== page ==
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Senator Introduces Bill for Verified Voting in Virginia PDF  | Print |  Email
By Ivy Main, New Electoral Reform Alliance for Virginia   
January 25, 2008
Last November, voters in Ashland, Virginia went to the polls to choose their county supervisor. Unfortunately, due to the limitations in Virginia’s election laws, we will never know with certainty which candidate the voters actually selected.
 
The voting machines rejected nineteen paper ballots. The margin between the candidates was only fifteen votes. Nonetheless, the court overseeing the recount declared that officials could not even examine the rejected nineteen ballots. Rather than verifying the accuracy of the election, the recount simply restated the original results.
 
Now Senator Mark Herring (D-Loudoun, pictured at left) has introduced legislation into the General Assembly that would prevent a replay of the Ashland case. SB 292 would safeguard the integrity of Virginia’s voting systems by requiring meaningful, well-controlled recounts.
 
The bill directs election officials to compare the electronic counts of a sample set of machines with the results of hand counts of paper ballots. This ensures that the machines were properly programmed and calibrated, rather than simply assuming no errors occurred.
 
Secondly, the bill provides a clear rule specifying that uncounted ballots must be examined in those cases where the machine- rejected ballots could change the election outcome (as in the Ashland election). In the absence of such a rule from the General Assembly, courts have been reluctant to use their discretion to allow those ballots to be examined.
 
Finally, the bill would also give election officials a means to investigate tabulating machines they have reason to believe may have malfunctioned on election day, an option not available under current law.
 
 “It is critically important in a democracy that voters have confidence in the outcome of an election,” said Senator Herring. “They need to know their votes have been counted correctly. In a tight race, even a small computer error could lead to a false outcome—and you won’t know it if no one’s checking. That’s not fair to the candidates, and it’s not fair to the voters.”

 

The legislation would only apply to voting systems that use paper ballots fed into optical scan tabulators. The electronic touchscreen machines known as DREs that are still in use in many parts of Virginia do not produce a paper record, making recounts and audits impossible. Last year the legislature banned future purchases of the touchscreen machines in response to serious security and reliability concerns. Jurisdictions that use them are expected to transition to paper ballots and optical scanners over the next several years.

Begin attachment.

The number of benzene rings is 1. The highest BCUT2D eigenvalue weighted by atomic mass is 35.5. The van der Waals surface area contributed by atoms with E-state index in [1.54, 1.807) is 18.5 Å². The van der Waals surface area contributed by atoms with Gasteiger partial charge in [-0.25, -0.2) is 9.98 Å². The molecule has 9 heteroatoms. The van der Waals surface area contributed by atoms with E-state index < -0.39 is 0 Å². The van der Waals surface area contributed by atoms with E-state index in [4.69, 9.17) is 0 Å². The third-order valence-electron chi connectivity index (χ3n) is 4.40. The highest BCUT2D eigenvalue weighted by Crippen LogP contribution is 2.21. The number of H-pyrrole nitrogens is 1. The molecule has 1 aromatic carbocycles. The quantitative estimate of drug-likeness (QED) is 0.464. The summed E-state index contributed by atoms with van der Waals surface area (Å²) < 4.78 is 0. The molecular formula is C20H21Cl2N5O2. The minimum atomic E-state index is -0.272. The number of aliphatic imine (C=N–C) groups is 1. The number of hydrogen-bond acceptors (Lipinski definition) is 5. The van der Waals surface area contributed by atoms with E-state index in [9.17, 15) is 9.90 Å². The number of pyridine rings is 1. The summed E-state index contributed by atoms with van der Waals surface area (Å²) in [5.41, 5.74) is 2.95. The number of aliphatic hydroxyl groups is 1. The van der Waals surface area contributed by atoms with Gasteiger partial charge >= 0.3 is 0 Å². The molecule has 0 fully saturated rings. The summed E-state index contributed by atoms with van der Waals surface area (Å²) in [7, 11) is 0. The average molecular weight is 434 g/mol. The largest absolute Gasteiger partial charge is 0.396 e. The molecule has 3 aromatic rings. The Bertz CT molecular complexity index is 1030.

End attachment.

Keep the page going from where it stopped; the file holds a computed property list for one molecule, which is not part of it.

Senator Herring worked with computer experts, lawyers, and voter advocates from the Verifiable Voting Coalition of Virginia (VVCV) to develop the recount and audit procedures. The group was instrumental in lobbying for last year’s DRE ban, and the passage of SB 292 is their top priority this year.
 
“Optical scanning is the most reliable and secure technology being used in the U.S. today,” said Alex Blakemore, a computer scientist who is one of the coalition’s leaders. “Besides it simplicity and low-cost, it lets you compare the machine results against the paper ballots filled out by the voters. But a paper trail guarantees the accuracy of the count only if someone’s checking the paper. Right now, there’s no provision in Virginia law to look at the paper ballots, even in those jurisdictions that use them.”
 
Sharon Henderson, a lawyer who works with the coalition, agreed. “It’s almost impossible to detect any errors that occurred during the administration of an election as the result of a recount conducted under current law. For the most part what is called a recount consists of having a computer spit out the same results it gave you the first time.”
 
Dr. Blakemore cited a number of incidents where election machines have malfunctioned in recent years to produce suspect results, including documented cases in North Carolina, Indiana, Ohio and other states.
 
He said one telling case occurred in Wayne County, North Carolina in a 2002 state election. As in the Ashland case, it was a close election using optical scan tabulators. But unlike the Virginia recount, North Carolina officials checked the paper ballots and found that a programming error in the tabulator had altered the outcome of the election. That case had a happy ending: the error was caught and fixed, and the candidate the voters had chosen was sent to the state capital.
 
If a similar mistake were to occur in Virginia – and perhaps it has, notes Blakemore – there would be no way to detect it despite the appearance of a recount. In that case, voters might continue to use the machine in future elections, not knowing a problem existed. Senator Herring’s bill, SB 292, is designed to make sure this doesn’t happen.
 

The Verifiable Voting Coalition of VA includes  Virginia Verified Voting, the New Electoral Reform Alliance for Virginia (New Era), the Virginia Libertarian Party, the League of Women Voters of Virginia, Common Cause, the Southern Coalition for Secured Voting, and the Virginia Organizing Project.

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